So, it’s time for a bit of fun…or maybe not

Each year for the past 41 years, the wordsmiths at Lake Superior State University issue their List of Banished Words and Phrases.

The first list of words and phrases that people love to hate was compiled at a New Year’s Eve party in 1975, and published on Jan. 1, 1976.

The 2016 list of overused, incorrectly used and those that fall into the category of general uselessness can be viewed here beginning with the ubiquitous and meaningless “So” as a sentence starter. The history of Word Banishment is also entertaining.

We have added the following few and our astute readers are welcome to join in with their own selections of annoying words and phrases. Have some fun….it’s the weekend.

  1. WENT MISSING: Oddly used in news reports to describe someone who has disappeared. FELL ILL is similarly strange.
  2. AWESOME AND AMAZING: Teens with limited vocabularies inappropriately overuse these words. But when mature adults declare their kids or grandkids fall into the realm of “amazing,” or their truck is “awesome,“ we suggest finding new acquaintances.
  3. REALTOR®: This is the correct spelling of the trademarked word.  It does not have an “I” between the “L” and “T.”
  4. AT THE END OF THE DAY: Unless you’re in the cast of Les Misérables, steer clear of this cliché. Besides, it belongs to Karl Rove.
  5. MYSELF: Maeve Maddox the “American English Doctor” gives some outstanding advice regarding the misuse of personal pronouns in this section “Myself is Not the same as Me or I.”

Tomorrow we return to the hard news. Barack Obama has just returned from his lengthy annual Christmas Hawaiian vacation and is prepared to move aggressively — bypassing Congress —  to increase federal controls over American gun owners, restricting our Second Amendment Rights. His ultimate intent appears to be disarming and leaving us vulnerable in these most perilous of times.

12 Responses to So, it’s time for a bit of fun…or maybe not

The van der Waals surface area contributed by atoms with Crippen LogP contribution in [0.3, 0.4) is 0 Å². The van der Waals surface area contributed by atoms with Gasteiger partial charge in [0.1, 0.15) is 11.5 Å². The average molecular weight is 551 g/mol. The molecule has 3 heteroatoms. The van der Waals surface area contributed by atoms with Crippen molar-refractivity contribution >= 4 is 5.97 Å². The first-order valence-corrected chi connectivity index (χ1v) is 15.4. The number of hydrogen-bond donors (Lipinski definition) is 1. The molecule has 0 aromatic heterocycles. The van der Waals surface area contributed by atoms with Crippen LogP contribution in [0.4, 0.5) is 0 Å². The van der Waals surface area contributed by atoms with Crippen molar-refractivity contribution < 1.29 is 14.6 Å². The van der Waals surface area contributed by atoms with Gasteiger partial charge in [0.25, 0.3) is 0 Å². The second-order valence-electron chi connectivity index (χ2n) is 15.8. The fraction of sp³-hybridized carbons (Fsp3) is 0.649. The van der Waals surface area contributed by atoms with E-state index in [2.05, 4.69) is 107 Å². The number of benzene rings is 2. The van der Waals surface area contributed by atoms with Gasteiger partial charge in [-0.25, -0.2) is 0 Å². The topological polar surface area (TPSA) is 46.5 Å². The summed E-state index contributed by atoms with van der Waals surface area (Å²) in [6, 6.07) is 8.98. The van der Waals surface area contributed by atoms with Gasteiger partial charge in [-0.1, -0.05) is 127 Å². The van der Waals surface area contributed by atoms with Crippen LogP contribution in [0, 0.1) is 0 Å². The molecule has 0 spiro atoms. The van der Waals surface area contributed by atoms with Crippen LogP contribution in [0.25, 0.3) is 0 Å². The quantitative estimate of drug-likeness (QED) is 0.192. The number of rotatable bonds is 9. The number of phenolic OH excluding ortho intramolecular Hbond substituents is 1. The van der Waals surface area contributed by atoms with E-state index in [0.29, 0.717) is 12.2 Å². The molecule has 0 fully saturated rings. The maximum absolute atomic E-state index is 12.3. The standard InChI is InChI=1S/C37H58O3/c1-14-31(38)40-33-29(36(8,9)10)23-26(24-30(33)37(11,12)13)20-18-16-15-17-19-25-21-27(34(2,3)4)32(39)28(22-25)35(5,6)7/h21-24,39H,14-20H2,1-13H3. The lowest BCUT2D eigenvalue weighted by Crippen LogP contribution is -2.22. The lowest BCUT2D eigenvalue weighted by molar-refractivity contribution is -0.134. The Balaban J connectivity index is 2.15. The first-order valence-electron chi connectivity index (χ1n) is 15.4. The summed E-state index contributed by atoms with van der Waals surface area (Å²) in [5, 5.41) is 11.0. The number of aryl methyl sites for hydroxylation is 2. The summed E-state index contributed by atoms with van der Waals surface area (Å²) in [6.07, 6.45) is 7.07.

1. lowadobian says:

    “Common Sense” the most disingenuous of them all. Used excessively by Democrats, RHINOs and the generally uninformed, its use is a foil for harebrained and often dangerous concepts and new law promotions where facts and logic are too ” hard”. (See “For the Children”)
    For the Children – The go-to phrase for those too intellectually challenged to articulate an actual position on any subject. (See also ” For Our Children and Grandchildren”)
    “We’ll Leave It There” – the interrupting ending of every newscaster, originated by CNN. It is a dismissive conversational coda that always has the effect of a turd in the pool. Said, then evacuated.

  2. Tucson GOP says:

    As a REALTOR, I am so glad to see that word on the SRAZ list! This article is one I’ve saved from a professional insider’s perspective.

    http://realtytimes.com/agentnews/agentadvice1/item/12626-20040331_realator

    Enjoyed the post. Thanks.

  3. Clementine says:

    How about the arrogant habit some exhibit when they are speaking, ending their comments with “right,” as if they are the final word and if you disagree with what they just uttered shows your wrongness. I have a boss who engages in this haughty word play regularly.

  4. Hometown Guy says:

    My personal distaste is for newscasters begging viewers to use hashtags and businesses childishly asking people to “like” them on Facebook.

  5. East Valley Conservative says:

    How about the intentional misuse of the word “undocumented” to describe those illegally invading the USA? In fact, they have plenty of documents. They are either stolen, forged or otherwise counterfeit and part of a huge underground business allowing illegal aliens to get jobs, obtain drivers licenses, rent apartments, enroll their kids in school, and access benefits.They are not “migrants” either. They are illegal aliens not swallows migrating to Capistrano from Argentina each year.
    The swallows go home.

  6. Conservative Since Birth says:

    This is a great subject. The phrase “went missing” still doesn’t set well with me even after years of its use by newscasters, etc. The mispronouncing of “realtor” has always driven me crazy.